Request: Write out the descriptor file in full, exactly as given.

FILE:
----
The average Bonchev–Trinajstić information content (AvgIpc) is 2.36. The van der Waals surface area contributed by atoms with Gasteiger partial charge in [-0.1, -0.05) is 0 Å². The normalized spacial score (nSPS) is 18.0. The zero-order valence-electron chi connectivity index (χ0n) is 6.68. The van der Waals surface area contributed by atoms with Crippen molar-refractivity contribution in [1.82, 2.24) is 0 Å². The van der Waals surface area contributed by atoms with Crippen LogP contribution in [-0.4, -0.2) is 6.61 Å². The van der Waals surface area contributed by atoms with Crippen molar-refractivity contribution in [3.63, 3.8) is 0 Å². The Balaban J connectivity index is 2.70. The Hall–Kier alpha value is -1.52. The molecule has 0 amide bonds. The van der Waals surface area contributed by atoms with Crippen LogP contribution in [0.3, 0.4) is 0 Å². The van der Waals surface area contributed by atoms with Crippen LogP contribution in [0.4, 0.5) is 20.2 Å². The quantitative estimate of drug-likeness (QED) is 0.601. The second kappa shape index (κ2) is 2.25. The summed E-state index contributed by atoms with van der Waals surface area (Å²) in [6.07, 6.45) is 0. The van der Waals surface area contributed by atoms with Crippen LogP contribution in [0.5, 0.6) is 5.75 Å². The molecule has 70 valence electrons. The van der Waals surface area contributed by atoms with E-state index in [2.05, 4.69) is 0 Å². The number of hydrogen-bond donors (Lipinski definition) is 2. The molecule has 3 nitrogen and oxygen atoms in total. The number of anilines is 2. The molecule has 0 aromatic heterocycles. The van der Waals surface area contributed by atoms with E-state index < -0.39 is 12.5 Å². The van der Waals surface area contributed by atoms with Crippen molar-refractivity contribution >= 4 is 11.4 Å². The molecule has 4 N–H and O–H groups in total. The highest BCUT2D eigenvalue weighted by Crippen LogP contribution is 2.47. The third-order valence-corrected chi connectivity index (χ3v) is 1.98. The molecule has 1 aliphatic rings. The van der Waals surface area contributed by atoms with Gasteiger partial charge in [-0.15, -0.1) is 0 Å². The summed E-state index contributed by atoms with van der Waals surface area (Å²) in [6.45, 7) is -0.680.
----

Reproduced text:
The average Bonchev–Trinajstić information content (AvgIpc) is 2.36. The van der Waals surface area contributed by atoms with Gasteiger partial charge in [-0.1, -0.05) is 0 Å². The normalized spacial score (nSPS) is 18.0. The zero-order valence-electron chi connectivity index (χ0n) is 6.68. The van der Waals surface area contributed by atoms with Crippen molar-refractivity contribution in [1.82, 2.24) is 0 Å². The van der Waals surface area contributed by atoms with Crippen LogP contribution in [-0.4, -0.2) is 6.61 Å². The van der Waals surface area contributed by atoms with Crippen molar-refractivity contribution in [3.63, 3.8) is 0 Å². The Balaban J connectivity index is 2.70. The Hall–Kier alpha value is -1.52. The molecule has 0 amide bonds. The van der Waals surface area contributed by atoms with Crippen LogP contribution in [0.3, 0.4) is 0 Å². The van der Waals surface area contributed by atoms with Crippen LogP contribution in [0.4, 0.5) is 20.2 Å². The quantitative estimate of drug-likeness (QED) is 0.601. The second kappa shape index (κ2) is 2.25. The summed E-state index contributed by atoms with van der Waals surface area (Å²) in [6.07, 6.45) is 0. The van der Waals surface area contributed by atoms with Crippen LogP contribution in [0.5, 0.6) is 5.75 Å². The molecule has 70 valence electrons. The van der Waals surface area contributed by atoms with E-state index in [2.05, 4.69) is 0 Å². The number of hydrogen-bond donors (Lipinski definition) is 2. The molecule has 3 nitrogen and oxygen atoms in total. The number of anilines is 2. The molecule has 0 aromatic heterocycles. The van der Waals surface area contributed by atoms with E-state index < -0.39 is 12.5 Å². The van der Waals surface area contributed by atoms with Crippen molar-refractivity contribution >= 4 is 11.4 Å². The molecule has 4 N–H and O–H groups in total. The highest BCUT2D eigenvalue weighted by Crippen LogP contribution is 2.47. The third-order valence-corrected chi connectivity index (χ3v) is 1.98. The molecule has 1 aliphatic rings. The van der Waals surface area contributed by atoms with Gasteiger partial charge in [-0.15, -0.1) is 0 Å². The summed E-state index contributed by atoms with van der Waals surface area (Å²) in [6.45, 7) is -0.680.